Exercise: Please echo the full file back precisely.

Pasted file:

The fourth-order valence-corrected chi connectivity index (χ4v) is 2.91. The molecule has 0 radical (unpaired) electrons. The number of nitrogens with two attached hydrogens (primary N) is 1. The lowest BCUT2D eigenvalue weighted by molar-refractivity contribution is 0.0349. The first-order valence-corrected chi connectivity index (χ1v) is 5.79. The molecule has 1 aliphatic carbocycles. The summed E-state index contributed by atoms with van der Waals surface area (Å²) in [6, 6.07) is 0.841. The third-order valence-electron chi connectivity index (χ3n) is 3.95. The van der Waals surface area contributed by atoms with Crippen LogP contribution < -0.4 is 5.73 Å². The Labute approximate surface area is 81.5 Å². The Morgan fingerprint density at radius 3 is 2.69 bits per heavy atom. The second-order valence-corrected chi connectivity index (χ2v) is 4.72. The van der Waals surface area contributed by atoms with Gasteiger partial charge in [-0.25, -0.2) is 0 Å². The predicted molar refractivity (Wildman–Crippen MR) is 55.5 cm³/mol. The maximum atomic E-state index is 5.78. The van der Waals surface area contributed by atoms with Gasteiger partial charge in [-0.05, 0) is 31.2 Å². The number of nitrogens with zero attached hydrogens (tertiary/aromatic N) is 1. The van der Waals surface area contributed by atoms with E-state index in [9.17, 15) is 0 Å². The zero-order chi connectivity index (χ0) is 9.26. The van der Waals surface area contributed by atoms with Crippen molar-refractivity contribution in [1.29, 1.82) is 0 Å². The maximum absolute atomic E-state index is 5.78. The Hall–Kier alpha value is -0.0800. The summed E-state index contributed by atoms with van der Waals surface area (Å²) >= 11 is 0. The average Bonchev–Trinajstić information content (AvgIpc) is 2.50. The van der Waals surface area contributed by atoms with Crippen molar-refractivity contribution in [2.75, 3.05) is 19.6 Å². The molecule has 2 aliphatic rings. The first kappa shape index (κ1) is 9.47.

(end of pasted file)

The fourth-order valence-corrected chi connectivity index (χ4v) is 2.91. The molecule has 0 radical (unpaired) electrons. The number of nitrogens with two attached hydrogens (primary N) is 1. The lowest BCUT2D eigenvalue weighted by molar-refractivity contribution is 0.0349. The first-order valence-corrected chi connectivity index (χ1v) is 5.79. The molecule has 1 aliphatic carbocycles. The summed E-state index contributed by atoms with van der Waals surface area (Å²) in [6, 6.07) is 0.841. The third-order valence-electron chi connectivity index (χ3n) is 3.95. The van der Waals surface area contributed by atoms with Crippen LogP contribution < -0.4 is 5.73 Å². The Labute approximate surface area is 81.5 Å². The Morgan fingerprint density at radius 3 is 2.69 bits per heavy atom. The second-order valence-corrected chi connectivity index (χ2v) is 4.72. The van der Waals surface area contributed by atoms with Gasteiger partial charge in [-0.25, -0.2) is 0 Å². The predicted molar refractivity (Wildman–Crippen MR) is 55.5 cm³/mol. The maximum atomic E-state index is 5.78. The van der Waals surface area contributed by atoms with Gasteiger partial charge in [-0.05, 0) is 31.2 Å². The number of nitrogens with zero attached hydrogens (tertiary/aromatic N) is 1. The van der Waals surface area contributed by atoms with E-state index in [9.17, 15) is 0 Å². The zero-order chi connectivity index (χ0) is 9.26. The van der Waals surface area contributed by atoms with Crippen molar-refractivity contribution in [1.29, 1.82) is 0 Å². The maximum absolute atomic E-state index is 5.78. The Hall–Kier alpha value is -0.0800. The summed E-state index contributed by atoms with van der Waals surface area (Å²) >= 11 is 0. The average Bonchev–Trinajstić information content (AvgIpc) is 2.50. The van der Waals surface area contributed by atoms with Crippen molar-refractivity contribution in [2.75, 3.05) is 19.6 Å². The molecule has 2 aliphatic rings. The first kappa shape index (κ1) is 9.47.